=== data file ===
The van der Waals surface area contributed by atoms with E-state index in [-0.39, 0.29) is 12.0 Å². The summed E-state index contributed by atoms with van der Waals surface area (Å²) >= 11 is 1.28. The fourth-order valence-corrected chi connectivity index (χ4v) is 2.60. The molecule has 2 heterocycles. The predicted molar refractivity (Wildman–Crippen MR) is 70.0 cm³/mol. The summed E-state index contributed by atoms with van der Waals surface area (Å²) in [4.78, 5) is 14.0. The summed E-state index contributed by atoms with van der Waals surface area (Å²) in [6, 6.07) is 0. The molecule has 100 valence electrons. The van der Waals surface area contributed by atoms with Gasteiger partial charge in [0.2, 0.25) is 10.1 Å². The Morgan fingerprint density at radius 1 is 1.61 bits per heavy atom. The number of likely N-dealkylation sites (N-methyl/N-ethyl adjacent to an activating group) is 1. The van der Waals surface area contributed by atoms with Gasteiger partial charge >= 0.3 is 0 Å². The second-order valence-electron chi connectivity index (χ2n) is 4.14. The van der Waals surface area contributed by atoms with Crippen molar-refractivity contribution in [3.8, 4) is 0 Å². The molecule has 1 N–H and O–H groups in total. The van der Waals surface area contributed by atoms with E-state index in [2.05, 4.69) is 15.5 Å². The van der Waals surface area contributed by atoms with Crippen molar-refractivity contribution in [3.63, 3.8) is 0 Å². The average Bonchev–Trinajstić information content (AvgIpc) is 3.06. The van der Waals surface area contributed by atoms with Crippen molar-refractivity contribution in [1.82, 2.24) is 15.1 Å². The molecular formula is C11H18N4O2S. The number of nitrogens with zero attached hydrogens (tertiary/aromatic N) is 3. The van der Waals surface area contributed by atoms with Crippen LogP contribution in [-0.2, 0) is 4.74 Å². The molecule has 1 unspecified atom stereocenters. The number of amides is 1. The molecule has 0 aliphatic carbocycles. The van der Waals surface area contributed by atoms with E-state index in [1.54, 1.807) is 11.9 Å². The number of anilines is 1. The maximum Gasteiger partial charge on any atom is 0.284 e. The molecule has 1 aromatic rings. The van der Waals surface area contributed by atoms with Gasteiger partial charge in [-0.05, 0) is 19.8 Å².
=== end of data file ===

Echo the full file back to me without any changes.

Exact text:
The van der Waals surface area contributed by atoms with E-state index in [-0.39, 0.29) is 12.0 Å². The summed E-state index contributed by atoms with van der Waals surface area (Å²) >= 11 is 1.28. The fourth-order valence-corrected chi connectivity index (χ4v) is 2.60. The molecule has 2 heterocycles. The predicted molar refractivity (Wildman–Crippen MR) is 70.0 cm³/mol. The summed E-state index contributed by atoms with van der Waals surface area (Å²) in [4.78, 5) is 14.0. The summed E-state index contributed by atoms with van der Waals surface area (Å²) in [6, 6.07) is 0. The molecule has 100 valence electrons. The van der Waals surface area contributed by atoms with Gasteiger partial charge in [0.2, 0.25) is 10.1 Å². The Morgan fingerprint density at radius 1 is 1.61 bits per heavy atom. The number of likely N-dealkylation sites (N-methyl/N-ethyl adjacent to an activating group) is 1. The van der Waals surface area contributed by atoms with Gasteiger partial charge >= 0.3 is 0 Å². The second-order valence-electron chi connectivity index (χ2n) is 4.14. The van der Waals surface area contributed by atoms with Crippen molar-refractivity contribution in [3.8, 4) is 0 Å². The molecule has 1 N–H and O–H groups in total. The van der Waals surface area contributed by atoms with E-state index in [2.05, 4.69) is 15.5 Å². The van der Waals surface area contributed by atoms with Crippen molar-refractivity contribution in [3.63, 3.8) is 0 Å². The average Bonchev–Trinajstić information content (AvgIpc) is 3.06. The van der Waals surface area contributed by atoms with Crippen molar-refractivity contribution in [1.82, 2.24) is 15.1 Å². The molecular formula is C11H18N4O2S. The number of nitrogens with zero attached hydrogens (tertiary/aromatic N) is 3. The van der Waals surface area contributed by atoms with Crippen LogP contribution in [-0.2, 0) is 4.74 Å². The molecule has 1 unspecified atom stereocenters. The number of amides is 1. The molecule has 0 aliphatic carbocycles. The van der Waals surface area contributed by atoms with E-state index in [1.54, 1.807) is 11.9 Å². The number of anilines is 1. The maximum Gasteiger partial charge on any atom is 0.284 e. The molecule has 1 aromatic rings. The van der Waals surface area contributed by atoms with Gasteiger partial charge in [-0.05, 0) is 19.8 Å².